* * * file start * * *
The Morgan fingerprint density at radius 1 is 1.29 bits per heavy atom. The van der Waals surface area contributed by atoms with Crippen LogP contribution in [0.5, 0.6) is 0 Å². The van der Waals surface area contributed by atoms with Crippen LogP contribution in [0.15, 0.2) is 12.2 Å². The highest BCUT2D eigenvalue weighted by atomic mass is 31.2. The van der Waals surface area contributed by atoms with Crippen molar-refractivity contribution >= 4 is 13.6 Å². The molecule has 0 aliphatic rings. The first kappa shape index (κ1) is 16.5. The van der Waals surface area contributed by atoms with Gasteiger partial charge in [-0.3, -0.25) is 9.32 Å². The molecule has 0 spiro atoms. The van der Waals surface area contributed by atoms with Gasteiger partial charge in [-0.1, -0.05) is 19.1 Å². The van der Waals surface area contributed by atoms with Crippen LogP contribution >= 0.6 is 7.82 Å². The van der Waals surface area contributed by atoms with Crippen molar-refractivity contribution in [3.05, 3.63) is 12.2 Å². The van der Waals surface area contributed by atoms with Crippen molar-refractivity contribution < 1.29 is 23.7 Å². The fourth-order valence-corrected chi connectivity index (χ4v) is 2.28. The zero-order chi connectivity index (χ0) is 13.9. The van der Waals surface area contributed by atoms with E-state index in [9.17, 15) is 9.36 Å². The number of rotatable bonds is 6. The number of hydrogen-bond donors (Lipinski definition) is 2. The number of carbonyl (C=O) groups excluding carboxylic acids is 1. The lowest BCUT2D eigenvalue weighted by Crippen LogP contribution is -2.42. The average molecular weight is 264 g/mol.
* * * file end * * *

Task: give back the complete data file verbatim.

The Morgan fingerprint density at radius 1 is 1.29 bits per heavy atom. The van der Waals surface area contributed by atoms with Crippen LogP contribution in [0.5, 0.6) is 0 Å². The van der Waals surface area contributed by atoms with Crippen LogP contribution in [0.15, 0.2) is 12.2 Å². The highest BCUT2D eigenvalue weighted by atomic mass is 31.2. The van der Waals surface area contributed by atoms with Crippen molar-refractivity contribution >= 4 is 13.6 Å². The molecule has 0 aliphatic rings. The first kappa shape index (κ1) is 16.5. The van der Waals surface area contributed by atoms with Gasteiger partial charge in [-0.3, -0.25) is 9.32 Å². The molecule has 0 spiro atoms. The van der Waals surface area contributed by atoms with Gasteiger partial charge in [-0.1, -0.05) is 19.1 Å². The van der Waals surface area contributed by atoms with Crippen LogP contribution >= 0.6 is 7.82 Å². The van der Waals surface area contributed by atoms with Crippen molar-refractivity contribution in [3.05, 3.63) is 12.2 Å². The van der Waals surface area contributed by atoms with Crippen molar-refractivity contribution < 1.29 is 23.7 Å². The fourth-order valence-corrected chi connectivity index (χ4v) is 2.28. The zero-order chi connectivity index (χ0) is 13.9. The van der Waals surface area contributed by atoms with E-state index in [9.17, 15) is 9.36 Å². The number of rotatable bonds is 6. The number of hydrogen-bond donors (Lipinski definition) is 2. The number of carbonyl (C=O) groups excluding carboxylic acids is 1. The lowest BCUT2D eigenvalue weighted by Crippen LogP contribution is -2.42. The average molecular weight is 264 g/mol.